Oil less lane surfaces have been attempted several times over the years (Example Look up Bill Taylor), but it's never gone anywhere. Nobody has ever really liked one.

Oil is technically there to protect the lane surface, without it the lane is subject to a lot more wear and change to topography.

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 Post subject: Re: Article by Rob Bailey
 Posted: Wed Mar 07, 2018 7:37 am Post Number: #7 Post
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bowl1820 wrote:
Oil less lane surfaces have been attempted several times over the years (Example Look up Bill Taylor), but it's never gone anywhere. Nobody has ever really liked one.

Oil is technically there to protect the lane surface, without it the lane is subject to a lot more wear and change to topography.


bowl1820

I am aware of some previous attempts but I didn't make that clear, my bad. What I was hoping for was a material that wouldn't need oil, just cleaning. The surface would be durable enough not to cause topography changes and was perfectly flat as long it was installed correctly. Like I said it will probably never happen because the powers that be would never let it happen even if the material could be manufactured.

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 Post subject: Re: Article by Rob Bailey
 Posted: Wed Mar 07, 2018 11:44 am Post Number: #8 Post
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jdrsuper wrote:

bowl1820

I am aware of some previous attempts but I didn't make that clear, my bad. What I was hoping for was a material that wouldn't need oil, just cleaning. The surface would be durable enough not to cause topography changes and was perfectly flat as long it was installed correctly. Like I said it will probably never happen because the powers that be would never let it happen even if the material could be manufactured.


So a lane surface that never changes night to night or shot to shot? With a standardized ball?

We’d have the most boring sport of all time. We’d have no external or environmental factors of any kind to consider, just the same shot over and over with some spares thrown in the mix.

Woof.

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 Post subject: Re: Article by Rob Bailey
 Posted: Wed Mar 07, 2018 6:02 pm Post Number: #9 Post
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Yes, a "perfect" condition sounds pretty boring to me too... but I wouldn't mind seeing USBC tighten up the topography variation from +/- 0.040" at 3 locations, to perhaps +/- 0.020" at 5 locations.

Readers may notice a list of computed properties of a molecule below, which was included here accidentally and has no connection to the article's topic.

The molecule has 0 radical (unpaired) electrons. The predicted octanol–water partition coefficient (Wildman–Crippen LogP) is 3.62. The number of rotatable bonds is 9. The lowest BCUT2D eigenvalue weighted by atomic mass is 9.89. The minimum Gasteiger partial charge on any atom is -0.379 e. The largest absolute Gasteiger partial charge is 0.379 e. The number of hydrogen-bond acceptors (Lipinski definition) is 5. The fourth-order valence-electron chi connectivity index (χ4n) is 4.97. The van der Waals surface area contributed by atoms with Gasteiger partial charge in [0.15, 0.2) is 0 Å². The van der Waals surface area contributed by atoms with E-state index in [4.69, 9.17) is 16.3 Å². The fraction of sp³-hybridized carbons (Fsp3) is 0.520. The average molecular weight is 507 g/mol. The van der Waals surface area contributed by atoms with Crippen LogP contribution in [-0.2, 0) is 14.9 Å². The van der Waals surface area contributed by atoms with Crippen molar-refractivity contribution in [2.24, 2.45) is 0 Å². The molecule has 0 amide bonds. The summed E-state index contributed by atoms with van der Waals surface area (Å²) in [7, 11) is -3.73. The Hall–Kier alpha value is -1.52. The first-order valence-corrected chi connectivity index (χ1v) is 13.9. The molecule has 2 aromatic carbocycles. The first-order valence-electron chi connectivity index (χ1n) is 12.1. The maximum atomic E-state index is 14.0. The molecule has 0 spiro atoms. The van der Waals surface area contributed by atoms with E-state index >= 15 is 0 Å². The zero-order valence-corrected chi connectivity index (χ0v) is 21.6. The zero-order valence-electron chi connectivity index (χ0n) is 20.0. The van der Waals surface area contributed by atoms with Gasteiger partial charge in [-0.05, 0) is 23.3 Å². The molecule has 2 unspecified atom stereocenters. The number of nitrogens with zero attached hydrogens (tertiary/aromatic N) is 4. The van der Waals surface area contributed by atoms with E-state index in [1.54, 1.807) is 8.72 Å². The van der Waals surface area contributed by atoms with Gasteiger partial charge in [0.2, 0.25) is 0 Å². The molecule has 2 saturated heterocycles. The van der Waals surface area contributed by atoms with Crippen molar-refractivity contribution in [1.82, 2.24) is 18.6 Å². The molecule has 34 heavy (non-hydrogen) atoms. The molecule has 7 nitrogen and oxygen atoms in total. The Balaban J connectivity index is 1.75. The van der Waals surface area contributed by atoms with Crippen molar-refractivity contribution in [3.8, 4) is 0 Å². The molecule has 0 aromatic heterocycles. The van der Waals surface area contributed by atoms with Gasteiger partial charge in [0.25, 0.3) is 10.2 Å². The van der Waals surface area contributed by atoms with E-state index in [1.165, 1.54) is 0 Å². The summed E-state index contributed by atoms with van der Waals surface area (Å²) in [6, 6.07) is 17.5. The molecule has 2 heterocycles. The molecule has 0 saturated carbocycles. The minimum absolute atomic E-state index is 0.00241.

I realize this is completely unrealistic, but having spent a few days at Kegel in January and bowling on 4 different lane topographies, I have a newfound appreciation for how differently a pair can play even when they satisfy the current spec. A 38' sport pattern can feel like a 48' pattern by adding a small (legal) hump near the breakpoint. It has to be experienced to be believed.

A material that is dimensionally stable, perfectly flat (+/- over what range)...
How about a gigantic granite slab, like a 41" x 63' long surface plate? :D

Steve

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 Post subject: Re: Article by Rob Bailey
 Posted: Wed Mar 07, 2018 10:56 pm Post Number: #10 Post
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stevespo wrote:
How about a gigantic granite slab, like a 41" x 63' long surface plate? :D


There is one! and according to the info a few alley used them

This is an outdoor granite bowling lane on the property of the Rock of Ages Granite Quarry in Barre Vermont.



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 Post subject: Re: Article by Rob Bailey
 Posted: Thu Mar 08, 2018 12:02 am Post Number: #11 Post
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 Post subject: Re: Article by Rob Bailey
 Posted: Thu Mar 08, 2018 1:55 am Post Number: #12 Post
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Road trip to Barre! Never thought anyone would have actually done the granite lanes...

Steve

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 Post subject: Re: Article by Rob Bailey
 Posted: Thu Mar 08, 2018 3:49 pm Post Number: #13 Post
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stevespo wrote:

A material that is dimensionally stable, perfectly flat (+/- over what range)...
How about a gigantic granite slab, like a 41" x 63' long surface plate? :D

Steve


Ya know... synthetic lane panels placed on a granite slab doesn't sound like a bad idea....